The 30-page report released Wednesday studied 63 active shooters from 2000-2013.
(TNS) - A new FBI study of active shooters over a 13-year period reveals that the majority used legally purchased guns, have a history with the site that they attack, and contrary to popular belief do not have a long history of mental health issues.
The 30-page report released Wednesday studied 63 active shooters from 2000-2013, including Sandy Hook Elementary School shooter Adam Lanza, who killed 26 people including 20 first-graders in December 2012. The study concentrated on mass shootings, in which four or more people selected indiscriminately, not including the perpetrator, were killed.
One of the FBI profilers who prepared the report was Andres Simons, who worked with Connecticut State Police to develop a profile of Lanza that was included in the report — the second part of a study of mass shootings. The first study reported on the responses to active shooters by law enforcement.
“The FBI’s objective here was to examine specific behaviors that may precede an attack and which might be useful in identifying, assessing, and managing those who may be on a pathway to deadly shooting,” the report said.
Among its findings:
The youngest active shooter was 12 and the oldest 88, with an average age of 37.8 years. The sample was overwhelmingly male (94 percent) compared with only four females (6 percent).
Active shooters had a limited history of adult convictions for crimes, including violent crime.
Active shooters often attacked people and places with which they were familiar. There was a known connection between the active shooters and the attack site in 73 percent of the cases, often a workplace or former workplace for those 18 and older and almost always a school or former school for those younger than 18.
Most commonly the active shooter purchased a firearm or firearms legally and specifically for the purpose of perpetrating the attack. A very small percentage, only 2 percent, purchased firearms illegally or stole the firearm. Some borrowed or took the firearm from a person known to them. A significant number of active shooters (35 percent) already possessed a firearm and did not appear to have obtained it for the express purpose of committing the shooting.
Lanza was 20 years old when he carried out the massacre at the Newtown school. He was living at home with his mother Nancy Lanza, who he shot and killed before driving to the school. He eventually killed himself in one of the classrooms.
Lanza fits many of the categories — he attended elementary school at Sandy Hook, legally owned the guns used in the attack and had no criminal history.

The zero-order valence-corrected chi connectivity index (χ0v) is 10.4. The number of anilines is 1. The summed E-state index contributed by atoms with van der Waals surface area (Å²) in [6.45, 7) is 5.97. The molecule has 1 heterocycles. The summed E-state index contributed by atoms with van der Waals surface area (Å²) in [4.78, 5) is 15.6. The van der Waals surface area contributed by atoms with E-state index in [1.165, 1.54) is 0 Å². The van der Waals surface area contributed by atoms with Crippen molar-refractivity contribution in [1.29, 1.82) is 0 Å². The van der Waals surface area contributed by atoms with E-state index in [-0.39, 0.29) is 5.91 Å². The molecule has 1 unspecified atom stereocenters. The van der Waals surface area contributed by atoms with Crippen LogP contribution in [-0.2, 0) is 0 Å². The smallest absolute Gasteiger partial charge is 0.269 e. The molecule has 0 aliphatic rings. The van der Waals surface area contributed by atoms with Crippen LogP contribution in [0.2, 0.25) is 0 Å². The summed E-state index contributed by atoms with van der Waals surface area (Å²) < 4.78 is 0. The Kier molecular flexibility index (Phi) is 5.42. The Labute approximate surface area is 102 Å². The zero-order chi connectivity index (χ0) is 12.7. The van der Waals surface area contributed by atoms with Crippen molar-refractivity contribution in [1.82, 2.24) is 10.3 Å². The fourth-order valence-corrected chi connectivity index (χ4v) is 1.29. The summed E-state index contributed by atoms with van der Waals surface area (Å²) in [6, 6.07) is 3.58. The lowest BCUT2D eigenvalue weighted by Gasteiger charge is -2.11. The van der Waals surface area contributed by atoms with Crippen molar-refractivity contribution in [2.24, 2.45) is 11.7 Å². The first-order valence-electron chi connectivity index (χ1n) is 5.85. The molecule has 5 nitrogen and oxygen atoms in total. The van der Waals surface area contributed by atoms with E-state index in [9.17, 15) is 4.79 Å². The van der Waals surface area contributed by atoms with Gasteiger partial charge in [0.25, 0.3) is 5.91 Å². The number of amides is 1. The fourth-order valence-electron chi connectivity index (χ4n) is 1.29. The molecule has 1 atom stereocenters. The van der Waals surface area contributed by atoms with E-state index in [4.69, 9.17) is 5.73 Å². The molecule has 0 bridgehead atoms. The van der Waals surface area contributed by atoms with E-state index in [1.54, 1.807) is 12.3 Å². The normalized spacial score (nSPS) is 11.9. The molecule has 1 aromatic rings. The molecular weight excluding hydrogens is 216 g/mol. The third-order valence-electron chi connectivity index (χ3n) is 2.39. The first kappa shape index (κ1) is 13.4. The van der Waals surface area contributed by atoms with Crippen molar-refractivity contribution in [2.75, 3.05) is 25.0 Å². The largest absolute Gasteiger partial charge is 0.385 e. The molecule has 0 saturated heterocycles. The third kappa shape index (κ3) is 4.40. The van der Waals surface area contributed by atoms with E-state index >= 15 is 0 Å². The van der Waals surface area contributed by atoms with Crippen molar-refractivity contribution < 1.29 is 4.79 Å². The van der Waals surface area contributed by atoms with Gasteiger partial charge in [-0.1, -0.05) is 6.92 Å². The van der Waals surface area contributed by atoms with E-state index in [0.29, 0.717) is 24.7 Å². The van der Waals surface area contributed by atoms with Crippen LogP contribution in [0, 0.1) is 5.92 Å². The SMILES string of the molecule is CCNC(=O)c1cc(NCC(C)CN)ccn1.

The profilers also tried to develop stressors or breaking points that potential shooters may have in common to help school officials, family members or co-workers recognize a potential mass shooter.
Among the stressors are mental health issues, financial problems, marital problems, drug abuse, conflict with one or more family members and conflicts at school.
One active shooter was under six separate stressors, including a recent arrest for drunk driving, accumulating significant debt, facing eviction, showing signs of both depression and anxiety, and experiencing both the criminal and civil law repercussions of an incident three months before the attack in which he barricaded himself in a hotel room and the police were called.
Of the 16 shooters diagnosed with mental health issues prior to the incident, 12 active shooters had a mood disorder; four were diagnosed with an anxiety disorder; three were diagnosed with a psychotic disorder; and two were diagnosed with a personality disorder. Finally, one active shooter was diagnosed with Autism spectrum disorder; one with a developmental disorder; and one was described as “other.”
The study doesn’t name the shooters but Lanza was known to have Asprerger’s syndrome, a form of autism. In the months before the attack on Sandy Hook, Lanza had become increasingly isolated from the outside world, spending most of his time in his room playing violent video games.
The study concludes that identifying the stressors can help identify shooters before they act.
“What emerges is a complex and troubling picture of individuals who fail to successfully navigate multiple stressors in their lives while concurrently displaying four to five observable, concerning behaviors, engaging in planning and preparation, and frequently communicating threats or leaking indications of an intent to attack,” the study said.
“In the weeks and months before an attack, many active shooters engage in behaviors that may signal impending violence,” the report said. “While some of these behaviors are intentionally concealed, others are observable and — if recognized and reported — may lead to a disruption prior to an attack.”
©2018 The Hartford Courant (Hartford, Conn.)
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